West Steamboat Neighborhoods annexation approved: What now?

Artist rendering of Brynn Grey’s Gateway Neighborhood, one of three neighborhoods slated for Steamboat Springs’ west side.
Brynn Grey Partners/courtesy

STEAMBOAT SPRINGS — With the ballot question on the West Steamboat Neighborhoods annexation now answered, the community is looking ahead to what happens next.  

Though results are still preliminary, the annexation was approved with 59.7% of voters in favor of the proposal and 40.3% opposed.  

“The next focus for us is building homes, and we can’t wait,” said Brynn Grey Partners Managing Partner Melissa Sherburne.

The developers will be working to check off a to-do list of actions laid out as conditions required to be met before the annexation ordinance can take effect.

Brynn Grey has until 60 days after the results of the election are certified to negotiate an access agreement to connect the development to U.S. Highway 40. With certification expected to be complete by July 5, that deadline is expected to come around Sept. 3.

Brynn Grey has until Nov. 12 to acquire the property from its current owner, Steamboat 700.  

Some other conditions have already been met. An approved regulating plan and property zoning are on file and will take effect once the annexation ordinance is in place.

Beth Melton, chair of the Yes to Locals Housing committee, thanked volunteers who helped with the campaign.

“I am thrilled,” she said. “As we were talking to people and knocking on doors, it was really inspiring to hear how much people care about the future of our community and about being able to house families and our workforce. I think that this vote really demonstrates that.”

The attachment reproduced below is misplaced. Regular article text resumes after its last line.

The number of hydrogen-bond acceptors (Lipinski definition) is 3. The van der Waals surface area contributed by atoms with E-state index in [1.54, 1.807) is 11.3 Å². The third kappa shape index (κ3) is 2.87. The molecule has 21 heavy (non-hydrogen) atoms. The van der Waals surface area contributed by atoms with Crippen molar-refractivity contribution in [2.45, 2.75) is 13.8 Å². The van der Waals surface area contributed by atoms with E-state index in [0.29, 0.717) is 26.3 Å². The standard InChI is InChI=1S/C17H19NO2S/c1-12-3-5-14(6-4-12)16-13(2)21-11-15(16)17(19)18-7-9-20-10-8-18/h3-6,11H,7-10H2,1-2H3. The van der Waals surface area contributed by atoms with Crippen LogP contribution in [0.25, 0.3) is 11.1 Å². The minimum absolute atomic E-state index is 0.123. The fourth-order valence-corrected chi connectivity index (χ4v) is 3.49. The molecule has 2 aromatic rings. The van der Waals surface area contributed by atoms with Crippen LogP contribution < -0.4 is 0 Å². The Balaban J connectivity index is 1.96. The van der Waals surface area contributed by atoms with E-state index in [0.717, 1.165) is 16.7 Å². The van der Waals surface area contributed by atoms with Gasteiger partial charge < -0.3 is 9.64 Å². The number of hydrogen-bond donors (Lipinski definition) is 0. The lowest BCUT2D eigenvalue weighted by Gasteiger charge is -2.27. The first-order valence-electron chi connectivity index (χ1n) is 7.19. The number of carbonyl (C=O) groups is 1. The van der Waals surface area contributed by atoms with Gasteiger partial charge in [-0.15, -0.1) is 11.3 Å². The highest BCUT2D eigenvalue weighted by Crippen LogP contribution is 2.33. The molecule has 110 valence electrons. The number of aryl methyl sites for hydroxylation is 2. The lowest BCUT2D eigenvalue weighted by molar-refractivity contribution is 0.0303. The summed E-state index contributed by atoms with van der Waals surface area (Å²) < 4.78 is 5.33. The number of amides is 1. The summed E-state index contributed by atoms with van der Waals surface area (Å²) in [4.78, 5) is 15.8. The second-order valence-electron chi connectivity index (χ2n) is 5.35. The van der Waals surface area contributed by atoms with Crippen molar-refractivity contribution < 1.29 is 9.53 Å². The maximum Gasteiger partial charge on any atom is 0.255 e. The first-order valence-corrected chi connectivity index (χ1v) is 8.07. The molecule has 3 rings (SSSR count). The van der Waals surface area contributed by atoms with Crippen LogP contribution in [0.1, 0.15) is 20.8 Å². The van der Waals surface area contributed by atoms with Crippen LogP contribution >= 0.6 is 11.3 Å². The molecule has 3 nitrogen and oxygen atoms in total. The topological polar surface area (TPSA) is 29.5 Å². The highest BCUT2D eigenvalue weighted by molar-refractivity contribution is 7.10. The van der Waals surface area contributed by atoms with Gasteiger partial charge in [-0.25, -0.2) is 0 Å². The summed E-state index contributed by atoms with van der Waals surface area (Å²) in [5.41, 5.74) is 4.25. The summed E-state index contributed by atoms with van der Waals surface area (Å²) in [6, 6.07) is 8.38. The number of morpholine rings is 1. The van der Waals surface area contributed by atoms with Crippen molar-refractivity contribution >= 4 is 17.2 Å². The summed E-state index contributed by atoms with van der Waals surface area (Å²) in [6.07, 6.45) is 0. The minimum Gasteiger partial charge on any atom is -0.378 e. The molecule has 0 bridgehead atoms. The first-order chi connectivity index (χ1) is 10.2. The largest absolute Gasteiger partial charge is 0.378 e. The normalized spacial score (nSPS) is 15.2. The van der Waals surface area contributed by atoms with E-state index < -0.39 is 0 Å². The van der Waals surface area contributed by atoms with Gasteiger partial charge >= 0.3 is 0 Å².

Rich Levy, a member of the Let’s Vote Steamboat committee that opposed the annexation, said the group will continue to stand up for the community as a whole.  

“Our goal was to make this a public vote to allow the citizens of Steamboat to have their voice heard, and to some degree, we have heard that,” he said. “(I’m) a little disappointed with low turnout even though both sides had said this could be the most important vote for quite some time.

“We hope West Steamboat Neighborhoods can fulfill all its goals,” he added.

About 43% of Steamboat’s voters cast a ballot in the annexation special election. City Attorney Dan Foote said about 9,200 ballots were sent out, and 3,940 ballots were hand-counted by election judges Tuesday night.

City Clerk Julie Franklin estimated about 100 ballots could still come in from residents overseas and active duty members of the military as the Clerk’s Office works to cure mismatched or missing signatures on ballots cast.

This election saw a lower turnout than the Steamboat 700 election, a 700-acre annexation proposal that was rejected by voters in 2010. At the time, though Steamboat had about 900 fewer people living in the city limits, the election garnered more votes — 4,253 to be exact.  

For comparison, according to the nonpartisan election reform organization FairVote, about 60% of voting Americans cast a ballot in a presidential election year and about 40% turn out for midterm elections.

To reach Eleanor Hasenbeck, call 970-871-4210, email or follow her on Twitter @elHasenbeck.

Support Local Journalism

Support Local Journalism

Readers around Steamboat and Routt County make the Steamboat Pilot & Today’s work possible. Your financial contribution supports our efforts to deliver quality, locally relevant journalism.

Now more than ever, your support is critical to help us keep our community informed about the evolving coronavirus pandemic and the impact it is having locally. Every contribution, however large or small, will make a difference.

Each donation will be used exclusively for the development and creation of increased news coverage.